Dr. Blodgett: Yeah. So it's interesting, that tooth becomes a foreign body once it's disconnected from your blood supply and your nerves. I mean, you do have around the periphery, a ligament attachment, which slowly breaks down and the bone around that dead tooth tends to harden over time. So there are physiologic changes that occur as a result of having a dead tooth organ in your jaw bone. And of course we would expect this, right? Let's say you got a big shiv stuck in your hand or something, you would expect for those tissues to change. They'd become inflamed. You might notice some pus draining around it if you chose to leave it in there, which of course wouldn't be good.

Dr. Blodgett: But of course we should expect the gum tissue around a dead tooth to look more inflamed. We should expect the bone to start showing changes over time because it's completely dissimilar from its native state now, once it's dead. And usually what I observe, because the biggest part of my holistic dental practice now, is removing infection from people's jaws, mostly either cavitation lesions or root canals. And we tend to see bone, the initial bone around these teeth, will have a very dead quality to it and you have to remove that stuff.

Dr. Blodgett: People talk a lot about, if you read on a social media or you're doing web searches, like the idea of when a tooth comes out, do they take out the periodontal ligament, and then of course that's part of the process. But also that dense, artificially dense, what we call the laminate dura, it's this dense bone around teeth. If you don't remove that, because it's all mineralized, there's no vascular flow into that, the body is going to have a very hard time healing that.

Dr. Blodgett: So you really have to, as a clinician, we pay close attention to what is the bone telling us, so to speak, as we're cleaning that stuff out and helping their body get to a state of healing.

Jennifer: And I imagine too, having a tooth, a dead tooth, hanging out there with all of those bugs, we'll just call them bugs for the sake of this conversation, that should not be there. I try to remind people that there is a microbiome in your mouth that is different than what you have on your skin, what you have in your gut but every time you swallow, you are swallowing that microbiome, you're swallowing those bugs into your GI system and if God forbid you also have H Pylori or low stomach acid, which is incredibly common in the population that I see in my practice, people who have these chronic skin issues and it could be because of a nutrient depletion like zinc, it could be chronic stress, but H Pylori is another factor in all of this.

Jennifer: You no longer have a chemical barrier to kill these bugs and so it gives them access to your GI tract. So there's that one piece to it, but having an infected bone, is it possible that those organisms get access to your system through the blood supplier or how does that impact the body?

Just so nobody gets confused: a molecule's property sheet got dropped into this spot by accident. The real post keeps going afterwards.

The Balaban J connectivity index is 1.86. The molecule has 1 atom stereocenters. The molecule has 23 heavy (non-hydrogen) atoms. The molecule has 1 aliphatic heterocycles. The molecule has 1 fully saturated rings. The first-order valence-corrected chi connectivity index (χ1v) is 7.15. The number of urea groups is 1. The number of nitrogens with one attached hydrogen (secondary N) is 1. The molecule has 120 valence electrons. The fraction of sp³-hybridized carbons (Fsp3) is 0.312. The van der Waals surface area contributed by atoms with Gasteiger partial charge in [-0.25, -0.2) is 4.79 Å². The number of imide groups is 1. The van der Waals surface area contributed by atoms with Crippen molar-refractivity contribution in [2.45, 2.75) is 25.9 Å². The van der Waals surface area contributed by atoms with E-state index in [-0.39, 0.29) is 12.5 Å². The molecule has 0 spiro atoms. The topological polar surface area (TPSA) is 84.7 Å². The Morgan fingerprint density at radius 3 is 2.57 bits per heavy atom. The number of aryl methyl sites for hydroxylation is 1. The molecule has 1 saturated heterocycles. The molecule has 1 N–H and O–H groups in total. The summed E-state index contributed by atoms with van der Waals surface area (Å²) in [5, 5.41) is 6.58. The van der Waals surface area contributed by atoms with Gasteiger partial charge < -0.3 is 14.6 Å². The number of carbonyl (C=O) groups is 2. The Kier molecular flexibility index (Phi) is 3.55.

Dr. Blodgett: Yeah, absolutely, and this is nothing new. I find it very interesting that you look back into the 1970s even, and there's so much scientific evidence around gum disease and this acknowledgement that, well, if you've got a microbiome, essentially, periodontal microbiome that's out of balance and it's drives a person towards gum disease, that puts them at risk for, and you start just listing things off, right? Heart disease, diabetes, Alzheimer's, yada yada. So why is that not true also for dead teeth that are leaching bacteria or bugs, for simplicity, into the same cardiovascular supply chain.

Dr. Blodgett: And it's interesting because when you look at science, which I have, I've gone on Pub Med and done some Pub Med diving, there aren't any studies being done about it, which I find questionable. But given what I have seen and what I've tested myself, sending to DNA labs for analysis, I can only as a scientifically minded person come to the same conclusion that it's the same lymph drainage, it's the same cardiovascular supply that's supplying the bone around these dead teeth. Of course, that stuff is getting into your body and we should expect similar systemic effects.

Jennifer: That is a little scary to think like you just have this constant pocket of, oh goodness, an unfriendly community just hanging out kind of stewing in your system. So for people who are listening to this, because I'm imagining if I was someone who's had a root canal right now, I might be feeling a little stressed, a little freaking out at the moment. Like, “Oh my gosh, my mouth.”

Jennifer: So, all right, if you've had a root canal, does it mean that every person who's had one, I mean, I know you said every tooth that you've removed has this bacteria when you sent it off to a lab or these different organisms, do you feel that someone who has had root canals and maybe multiples should consider… What should they consider doing if they're listening to this and they're like, “Oh. My. Goodness.” What do they do?

Dr. Blodgett: Well, as I'm sure that, I would imagine we are of the same mindset, that healthcare is completely, in my opinion, it should be individualized, right? So just because Person A has a root canal on their upper right canine and Person B has a root canal on the same canine, does that mean that their bodies are going to experience the exact same scenarios of health shifts or energetic change?